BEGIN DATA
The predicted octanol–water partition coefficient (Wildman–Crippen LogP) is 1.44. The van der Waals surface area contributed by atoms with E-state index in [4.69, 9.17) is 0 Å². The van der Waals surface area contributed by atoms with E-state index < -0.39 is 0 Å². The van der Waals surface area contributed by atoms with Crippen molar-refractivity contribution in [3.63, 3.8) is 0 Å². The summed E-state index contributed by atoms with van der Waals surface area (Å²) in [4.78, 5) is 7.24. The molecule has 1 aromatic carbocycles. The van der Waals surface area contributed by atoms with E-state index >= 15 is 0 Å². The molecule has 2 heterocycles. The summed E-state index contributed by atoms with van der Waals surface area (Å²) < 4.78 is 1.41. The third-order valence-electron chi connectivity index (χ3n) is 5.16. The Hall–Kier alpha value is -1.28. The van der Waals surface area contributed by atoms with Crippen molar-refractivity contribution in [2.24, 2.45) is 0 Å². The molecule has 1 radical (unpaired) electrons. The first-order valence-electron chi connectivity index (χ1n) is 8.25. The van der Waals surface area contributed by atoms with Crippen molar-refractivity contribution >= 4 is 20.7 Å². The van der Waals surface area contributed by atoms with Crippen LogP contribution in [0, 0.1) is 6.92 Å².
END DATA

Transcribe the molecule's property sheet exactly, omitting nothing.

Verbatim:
The predicted octanol–water partition coefficient (Wildman–Crippen LogP) is 1.44. The van der Waals surface area contributed by atoms with E-state index in [4.69, 9.17) is 0 Å². The van der Waals surface area contributed by atoms with E-state index < -0.39 is 0 Å². The van der Waals surface area contributed by atoms with Crippen molar-refractivity contribution in [3.63, 3.8) is 0 Å². The summed E-state index contributed by atoms with van der Waals surface area (Å²) in [4.78, 5) is 7.24. The molecule has 1 aromatic carbocycles. The van der Waals surface area contributed by atoms with E-state index >= 15 is 0 Å². The molecule has 2 heterocycles. The summed E-state index contributed by atoms with van der Waals surface area (Å²) < 4.78 is 1.41. The third-order valence-electron chi connectivity index (χ3n) is 5.16. The Hall–Kier alpha value is -1.28. The van der Waals surface area contributed by atoms with Crippen molar-refractivity contribution in [2.24, 2.45) is 0 Å². The molecule has 1 radical (unpaired) electrons. The first-order valence-electron chi connectivity index (χ1n) is 8.25. The van der Waals surface area contributed by atoms with Crippen molar-refractivity contribution >= 4 is 20.7 Å². The van der Waals surface area contributed by atoms with Crippen LogP contribution in [0, 0.1) is 6.92 Å².